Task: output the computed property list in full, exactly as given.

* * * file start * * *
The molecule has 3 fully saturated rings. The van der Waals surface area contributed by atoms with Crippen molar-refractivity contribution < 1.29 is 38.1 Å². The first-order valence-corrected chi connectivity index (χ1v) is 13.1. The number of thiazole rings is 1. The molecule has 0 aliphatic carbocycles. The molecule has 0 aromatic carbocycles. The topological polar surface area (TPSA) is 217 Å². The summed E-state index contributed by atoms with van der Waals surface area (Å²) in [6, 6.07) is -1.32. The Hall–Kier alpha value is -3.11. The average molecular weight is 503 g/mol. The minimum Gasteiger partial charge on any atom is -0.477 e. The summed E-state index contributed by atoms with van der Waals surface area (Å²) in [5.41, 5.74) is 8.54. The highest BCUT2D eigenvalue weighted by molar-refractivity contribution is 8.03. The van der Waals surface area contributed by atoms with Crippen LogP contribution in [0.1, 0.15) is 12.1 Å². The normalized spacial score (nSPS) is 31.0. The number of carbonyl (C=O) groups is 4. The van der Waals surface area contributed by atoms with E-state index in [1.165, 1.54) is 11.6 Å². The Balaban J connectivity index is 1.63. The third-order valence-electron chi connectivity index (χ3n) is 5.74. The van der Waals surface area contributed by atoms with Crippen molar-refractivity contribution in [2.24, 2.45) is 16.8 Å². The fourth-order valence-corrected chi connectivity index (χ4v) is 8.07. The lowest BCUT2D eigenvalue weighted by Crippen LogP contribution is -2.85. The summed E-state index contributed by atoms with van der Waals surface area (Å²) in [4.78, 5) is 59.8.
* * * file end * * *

The molecule has 3 fully saturated rings. The van der Waals surface area contributed by atoms with Crippen molar-refractivity contribution < 1.29 is 38.1 Å². The first-order valence-corrected chi connectivity index (χ1v) is 13.1. The number of thiazole rings is 1. The molecule has 0 aliphatic carbocycles. The molecule has 0 aromatic carbocycles. The topological polar surface area (TPSA) is 217 Å². The summed E-state index contributed by atoms with van der Waals surface area (Å²) in [6, 6.07) is -1.32. The Hall–Kier alpha value is -3.11. The average molecular weight is 503 g/mol. The minimum Gasteiger partial charge on any atom is -0.477 e. The summed E-state index contributed by atoms with van der Waals surface area (Å²) in [5.41, 5.74) is 8.54. The highest BCUT2D eigenvalue weighted by molar-refractivity contribution is 8.03. The van der Waals surface area contributed by atoms with Crippen LogP contribution in [0.1, 0.15) is 12.1 Å². The normalized spacial score (nSPS) is 31.0. The number of carbonyl (C=O) groups is 4. The van der Waals surface area contributed by atoms with E-state index in [1.165, 1.54) is 11.6 Å². The Balaban J connectivity index is 1.63. The third-order valence-electron chi connectivity index (χ3n) is 5.74. The van der Waals surface area contributed by atoms with Crippen molar-refractivity contribution in [2.24, 2.45) is 16.8 Å². The fourth-order valence-corrected chi connectivity index (χ4v) is 8.07. The lowest BCUT2D eigenvalue weighted by Crippen LogP contribution is -2.85. The summed E-state index contributed by atoms with van der Waals surface area (Å²) in [4.78, 5) is 59.8.